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Celebration as Auchtermuchty windfarm thrown out 

Campaigners in and around Auchtermuchty were last night celebrating news that plans for a highly controversial windfarm close to the town have been thrown out by a Scottish Government appeals Reporter.

The decision has been made only a month after a public inquiry was held in the town to hear the appeal submitted by the company EnergieKontor in relation to their proposals for five huge wind turbines and associated works at Rossie, close to the local Common.

The company had lodged its appeal on grounds of non-determination of the application by Fife Council, thus taking the responsibility for the decision making process away from the local authority.

News filtered through to the community late yesterday afternoon, and was immediately praised by one of the local Fife councillors, Donald Lothian, who lives in the town.

He said that the decision is extremely welcome, and will be met with delight and relief in equal measure by local residents, but particularly by those living in close proximity to the proposed site.

“Many people have campaigned tirelessly against this proposal and their efforts have been justifiably rewarded.

“This was never a debate about the merits or otherwise of wind power, but simply about the suitability at this particular location of structures of the size and with the characteristics of the proposed wind turbines”.

The vice chairman of the Auchtermuchty Landscape and Environment Group(ALE) Graeme Whyte, was jubilant last night, and he that that local people felt this was the only decision that could have been reached. The main concerns, he said, had been the scale of the development, the wrong choice of location, and its proximity to the town.

He said that the group was also pleased that the decision had been reached so quickly after a debate that had lasted for the best part of two years.

In his decision letter Reporter David Gordon said that noise would be unlikely to cause an unacceptable problem during the construction phase, but the position with operational noise was less straightforward.

He said that the appellant had acknowledged that under some conditions, during both the day and night, the turbines would result in noticeable increases in noise levels at a large number of properties.

Given the close proximity of the turbines to a large number of houses, he said, he attached some weight to the issue.

Mr Gordon also said that Auchtermuchty Common is a high quality and highly valued area of community owned open space, is of historic interest, and is a locally designated wildlife site.

Three of the proposed turbines, he said, would be only about 180 metres from the southern field, and he considered that most people who use the common for recreation would perceive the visual impact as “major and adverse”.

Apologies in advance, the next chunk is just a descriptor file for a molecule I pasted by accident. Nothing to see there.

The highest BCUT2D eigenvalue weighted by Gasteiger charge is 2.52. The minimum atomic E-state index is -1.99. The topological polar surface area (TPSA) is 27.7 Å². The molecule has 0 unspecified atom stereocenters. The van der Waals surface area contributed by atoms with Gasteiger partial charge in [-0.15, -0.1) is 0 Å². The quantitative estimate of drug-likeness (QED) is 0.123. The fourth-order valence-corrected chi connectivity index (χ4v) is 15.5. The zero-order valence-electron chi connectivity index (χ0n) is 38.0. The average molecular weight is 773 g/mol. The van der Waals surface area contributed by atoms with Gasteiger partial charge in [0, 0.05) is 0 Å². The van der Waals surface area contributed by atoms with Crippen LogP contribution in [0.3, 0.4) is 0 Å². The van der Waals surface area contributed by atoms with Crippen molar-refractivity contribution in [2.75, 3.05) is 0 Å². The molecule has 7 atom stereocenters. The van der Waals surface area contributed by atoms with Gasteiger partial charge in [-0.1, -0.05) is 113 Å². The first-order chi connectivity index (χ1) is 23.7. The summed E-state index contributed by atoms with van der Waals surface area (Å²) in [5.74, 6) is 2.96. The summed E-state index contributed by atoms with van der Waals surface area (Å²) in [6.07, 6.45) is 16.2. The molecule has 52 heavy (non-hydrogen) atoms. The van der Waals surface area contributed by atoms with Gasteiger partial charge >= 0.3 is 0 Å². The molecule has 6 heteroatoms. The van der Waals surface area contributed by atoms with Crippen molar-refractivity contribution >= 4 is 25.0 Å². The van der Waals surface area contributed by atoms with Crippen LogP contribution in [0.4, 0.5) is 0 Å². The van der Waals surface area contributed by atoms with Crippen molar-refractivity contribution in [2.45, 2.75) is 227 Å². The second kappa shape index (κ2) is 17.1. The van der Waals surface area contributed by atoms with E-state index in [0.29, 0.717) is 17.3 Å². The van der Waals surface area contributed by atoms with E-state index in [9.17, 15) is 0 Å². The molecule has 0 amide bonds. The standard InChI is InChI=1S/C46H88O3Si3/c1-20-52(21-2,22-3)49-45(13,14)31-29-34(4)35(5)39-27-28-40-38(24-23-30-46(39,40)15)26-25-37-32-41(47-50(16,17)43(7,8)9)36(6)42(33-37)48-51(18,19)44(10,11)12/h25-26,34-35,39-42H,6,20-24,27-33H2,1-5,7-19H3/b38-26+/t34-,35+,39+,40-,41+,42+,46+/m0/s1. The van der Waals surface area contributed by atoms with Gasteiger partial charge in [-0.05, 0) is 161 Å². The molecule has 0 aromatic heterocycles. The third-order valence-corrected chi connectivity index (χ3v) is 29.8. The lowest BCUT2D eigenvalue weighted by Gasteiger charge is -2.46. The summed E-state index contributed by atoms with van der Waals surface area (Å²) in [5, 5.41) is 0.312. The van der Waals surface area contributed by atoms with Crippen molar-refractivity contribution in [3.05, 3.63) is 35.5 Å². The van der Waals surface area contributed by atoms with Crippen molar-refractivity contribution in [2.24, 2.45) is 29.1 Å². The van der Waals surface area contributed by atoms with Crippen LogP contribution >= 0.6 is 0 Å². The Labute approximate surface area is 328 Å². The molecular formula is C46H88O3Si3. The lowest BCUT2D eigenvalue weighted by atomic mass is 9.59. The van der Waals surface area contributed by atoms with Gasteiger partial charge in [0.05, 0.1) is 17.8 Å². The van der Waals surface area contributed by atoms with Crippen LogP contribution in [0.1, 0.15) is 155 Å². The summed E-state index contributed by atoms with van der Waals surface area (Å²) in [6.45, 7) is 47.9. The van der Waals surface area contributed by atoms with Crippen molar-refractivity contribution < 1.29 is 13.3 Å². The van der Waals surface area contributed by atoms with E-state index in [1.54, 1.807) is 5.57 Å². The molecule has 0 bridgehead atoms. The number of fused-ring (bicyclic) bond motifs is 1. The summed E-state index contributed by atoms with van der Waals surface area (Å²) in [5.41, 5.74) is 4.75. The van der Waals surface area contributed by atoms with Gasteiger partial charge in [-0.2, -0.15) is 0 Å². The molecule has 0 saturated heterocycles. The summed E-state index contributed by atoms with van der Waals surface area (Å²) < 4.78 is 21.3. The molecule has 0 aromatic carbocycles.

“In certain wind conditions this would no longer be a peaceful place. I consider this to be a significant disadvantage of the proposed development” said the Reporter.

In addition he made it clear that he the proposals to be contrary to the emerging development plan because of the significant adverse environmental effects, and would also be contrary to draft supplementary planning guidance on wind energy.

Mr Gordon said that more than 400 objections were received, and most of the issues raised were relevant planning matters.

“I attach significant weight to those expressions of local concern” he said.

Last night there was more more reaction to the decision, and North East Fife MSP Iain Smith said there had always been serious planning issues surrounding this application.

“I regret that the applicants decided to pre-empt the proper local consideration of the application by Fife Council by appealing on grounds of non-determination to the Scottish Government.

“However, it would appear that the Inquiry Reporter has taken full account of local concerns and I am pleased that he has come to the right decision in this case” said Mr Smith.

Mid Scotland and Fife Conservative MSP Ted Brocklebank said he also welcomed the news, especially as it would appear that the proposal has been rejected on the grounds of the visual impact such a windfarm would have on the landscape.

“I have long opposed this proposal for a windfarm at Rossie as I did the proposed wind turbines on Clatto Hill.

“Wind turbines obviously have a role in Scotland’s future energy equation, but they must be carefully sited and should not be allowed to affect areas of outstanding natural beauty like North East Fife. I pay tribute to all who fought this proposal.

“Common sense prevailed at Clatto, common sense has now prevailed at Rossie. Let us hope that it will also prevail at Ceres.’

Miles Briggs, the Conservative Westminster candidate for North East Fife, said the decision is a victory for local community campaigners.

Gordon Berry

The Courier

21 February 2008

This article is the work of the source indicated. Any opinions expressed in it are not necessarily those of National Wind Watch.

The copyright of this article resides with the author or publisher indicated. As part of its noncommercial educational effort to present the environmental, social, scientific, and economic issues of large-scale wind power development to a global audience seeking such information, National Wind Watch endeavors to observe “fair use” as provided for in section 107 of U.S. Copyright Law and similar “fair dealing” provisions of the copyright laws of other nations. Send requests to excerpt, general inquiries, and comments via e-mail.

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